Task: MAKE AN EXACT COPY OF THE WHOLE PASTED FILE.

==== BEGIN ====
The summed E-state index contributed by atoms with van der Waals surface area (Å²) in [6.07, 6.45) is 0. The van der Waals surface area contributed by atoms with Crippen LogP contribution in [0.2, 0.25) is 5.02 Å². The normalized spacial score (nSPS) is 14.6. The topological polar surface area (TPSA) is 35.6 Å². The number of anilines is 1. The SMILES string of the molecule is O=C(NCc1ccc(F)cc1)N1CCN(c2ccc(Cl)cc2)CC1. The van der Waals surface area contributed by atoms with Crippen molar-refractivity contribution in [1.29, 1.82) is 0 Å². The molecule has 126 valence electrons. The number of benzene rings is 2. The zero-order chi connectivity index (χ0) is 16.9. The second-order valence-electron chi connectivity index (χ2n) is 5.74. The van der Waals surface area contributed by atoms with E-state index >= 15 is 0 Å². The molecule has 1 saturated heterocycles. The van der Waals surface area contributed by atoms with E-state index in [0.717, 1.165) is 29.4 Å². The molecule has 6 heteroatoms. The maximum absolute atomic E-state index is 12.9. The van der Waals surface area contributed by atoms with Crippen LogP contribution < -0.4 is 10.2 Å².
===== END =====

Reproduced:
The summed E-state index contributed by atoms with van der Waals surface area (Å²) in [6.07, 6.45) is 0. The van der Waals surface area contributed by atoms with Crippen LogP contribution in [0.2, 0.25) is 5.02 Å². The normalized spacial score (nSPS) is 14.6. The topological polar surface area (TPSA) is 35.6 Å². The number of anilines is 1. The SMILES string of the molecule is O=C(NCc1ccc(F)cc1)N1CCN(c2ccc(Cl)cc2)CC1. The van der Waals surface area contributed by atoms with Crippen molar-refractivity contribution in [1.29, 1.82) is 0 Å². The molecule has 126 valence electrons. The number of benzene rings is 2. The zero-order chi connectivity index (χ0) is 16.9. The second-order valence-electron chi connectivity index (χ2n) is 5.74. The van der Waals surface area contributed by atoms with E-state index >= 15 is 0 Å². The molecule has 1 saturated heterocycles. The van der Waals surface area contributed by atoms with E-state index in [0.717, 1.165) is 29.4 Å². The molecule has 6 heteroatoms. The maximum absolute atomic E-state index is 12.9. The van der Waals surface area contributed by atoms with Crippen LogP contribution < -0.4 is 10.2 Å².